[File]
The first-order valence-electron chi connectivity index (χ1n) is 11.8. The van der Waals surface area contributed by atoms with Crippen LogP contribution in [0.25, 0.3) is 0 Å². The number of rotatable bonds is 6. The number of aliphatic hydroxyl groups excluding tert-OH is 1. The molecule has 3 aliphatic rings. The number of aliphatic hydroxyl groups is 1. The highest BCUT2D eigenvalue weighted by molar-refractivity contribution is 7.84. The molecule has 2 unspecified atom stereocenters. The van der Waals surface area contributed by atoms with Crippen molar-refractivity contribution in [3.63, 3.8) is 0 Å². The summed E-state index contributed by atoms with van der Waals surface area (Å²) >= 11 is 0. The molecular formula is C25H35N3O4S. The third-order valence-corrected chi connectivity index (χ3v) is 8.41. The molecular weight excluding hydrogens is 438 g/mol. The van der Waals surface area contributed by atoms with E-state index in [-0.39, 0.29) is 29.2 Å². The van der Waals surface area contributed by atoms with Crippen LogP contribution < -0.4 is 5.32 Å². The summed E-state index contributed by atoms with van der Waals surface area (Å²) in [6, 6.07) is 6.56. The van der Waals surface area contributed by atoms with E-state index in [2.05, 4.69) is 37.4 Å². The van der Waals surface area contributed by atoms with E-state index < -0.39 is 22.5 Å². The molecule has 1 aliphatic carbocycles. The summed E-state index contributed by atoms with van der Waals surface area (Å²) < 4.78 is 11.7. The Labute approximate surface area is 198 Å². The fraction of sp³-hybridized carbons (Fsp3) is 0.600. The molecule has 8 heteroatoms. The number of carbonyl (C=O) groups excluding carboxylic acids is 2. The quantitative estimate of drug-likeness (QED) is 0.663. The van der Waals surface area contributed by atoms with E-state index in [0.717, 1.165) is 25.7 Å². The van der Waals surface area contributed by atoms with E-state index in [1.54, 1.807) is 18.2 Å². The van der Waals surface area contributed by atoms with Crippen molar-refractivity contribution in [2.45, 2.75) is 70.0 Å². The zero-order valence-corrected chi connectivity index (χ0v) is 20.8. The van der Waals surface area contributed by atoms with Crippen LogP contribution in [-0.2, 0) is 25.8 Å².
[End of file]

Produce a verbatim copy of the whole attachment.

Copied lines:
The first-order valence-electron chi connectivity index (χ1n) is 11.8. The van der Waals surface area contributed by atoms with Crippen LogP contribution in [0.25, 0.3) is 0 Å². The number of rotatable bonds is 6. The number of aliphatic hydroxyl groups excluding tert-OH is 1. The molecule has 3 aliphatic rings. The number of aliphatic hydroxyl groups is 1. The highest BCUT2D eigenvalue weighted by molar-refractivity contribution is 7.84. The molecule has 2 unspecified atom stereocenters. The van der Waals surface area contributed by atoms with Crippen molar-refractivity contribution in [3.63, 3.8) is 0 Å². The summed E-state index contributed by atoms with van der Waals surface area (Å²) >= 11 is 0. The molecular formula is C25H35N3O4S. The third-order valence-corrected chi connectivity index (χ3v) is 8.41. The molecular weight excluding hydrogens is 438 g/mol. The van der Waals surface area contributed by atoms with E-state index in [-0.39, 0.29) is 29.2 Å². The van der Waals surface area contributed by atoms with Crippen LogP contribution < -0.4 is 5.32 Å². The summed E-state index contributed by atoms with van der Waals surface area (Å²) in [6, 6.07) is 6.56. The van der Waals surface area contributed by atoms with E-state index in [2.05, 4.69) is 37.4 Å². The van der Waals surface area contributed by atoms with E-state index < -0.39 is 22.5 Å². The molecule has 1 aliphatic carbocycles. The summed E-state index contributed by atoms with van der Waals surface area (Å²) < 4.78 is 11.7. The Labute approximate surface area is 198 Å². The fraction of sp³-hybridized carbons (Fsp3) is 0.600. The molecule has 8 heteroatoms. The number of carbonyl (C=O) groups excluding carboxylic acids is 2. The quantitative estimate of drug-likeness (QED) is 0.663. The van der Waals surface area contributed by atoms with E-state index in [0.717, 1.165) is 25.7 Å². The van der Waals surface area contributed by atoms with E-state index in [1.54, 1.807) is 18.2 Å². The van der Waals surface area contributed by atoms with Crippen molar-refractivity contribution in [2.45, 2.75) is 70.0 Å². The zero-order valence-corrected chi connectivity index (χ0v) is 20.8. The van der Waals surface area contributed by atoms with Crippen LogP contribution in [-0.2, 0) is 25.8 Å².